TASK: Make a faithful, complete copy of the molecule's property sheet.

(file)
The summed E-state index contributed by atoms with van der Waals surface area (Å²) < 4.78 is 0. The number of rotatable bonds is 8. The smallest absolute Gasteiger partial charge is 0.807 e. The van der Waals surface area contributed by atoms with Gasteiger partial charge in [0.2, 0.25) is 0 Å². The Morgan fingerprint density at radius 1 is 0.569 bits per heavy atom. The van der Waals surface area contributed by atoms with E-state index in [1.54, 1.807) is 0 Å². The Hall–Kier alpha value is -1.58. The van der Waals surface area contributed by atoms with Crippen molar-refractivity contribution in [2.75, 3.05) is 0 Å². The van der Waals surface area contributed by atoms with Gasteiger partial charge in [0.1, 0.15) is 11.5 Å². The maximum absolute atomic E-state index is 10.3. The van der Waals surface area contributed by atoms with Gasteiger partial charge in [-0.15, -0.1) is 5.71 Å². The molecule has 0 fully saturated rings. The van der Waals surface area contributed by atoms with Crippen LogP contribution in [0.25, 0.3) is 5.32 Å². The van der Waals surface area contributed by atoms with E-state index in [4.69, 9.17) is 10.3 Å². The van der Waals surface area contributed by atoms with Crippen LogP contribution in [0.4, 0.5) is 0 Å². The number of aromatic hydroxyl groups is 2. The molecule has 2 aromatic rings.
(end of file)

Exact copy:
The summed E-state index contributed by atoms with van der Waals surface area (Å²) < 4.78 is 0. The number of rotatable bonds is 8. The smallest absolute Gasteiger partial charge is 0.807 e. The van der Waals surface area contributed by atoms with Gasteiger partial charge in [0.2, 0.25) is 0 Å². The Morgan fingerprint density at radius 1 is 0.569 bits per heavy atom. The van der Waals surface area contributed by atoms with E-state index in [1.54, 1.807) is 0 Å². The Hall–Kier alpha value is -1.58. The van der Waals surface area contributed by atoms with Crippen molar-refractivity contribution in [2.75, 3.05) is 0 Å². The van der Waals surface area contributed by atoms with Gasteiger partial charge in [0.1, 0.15) is 11.5 Å². The maximum absolute atomic E-state index is 10.3. The van der Waals surface area contributed by atoms with Gasteiger partial charge in [-0.15, -0.1) is 5.71 Å². The molecule has 0 fully saturated rings. The van der Waals surface area contributed by atoms with Crippen LogP contribution in [0.25, 0.3) is 5.32 Å². The van der Waals surface area contributed by atoms with E-state index in [4.69, 9.17) is 10.3 Å². The van der Waals surface area contributed by atoms with Crippen LogP contribution in [0.4, 0.5) is 0 Å². The number of aromatic hydroxyl groups is 2. The molecule has 2 aromatic rings.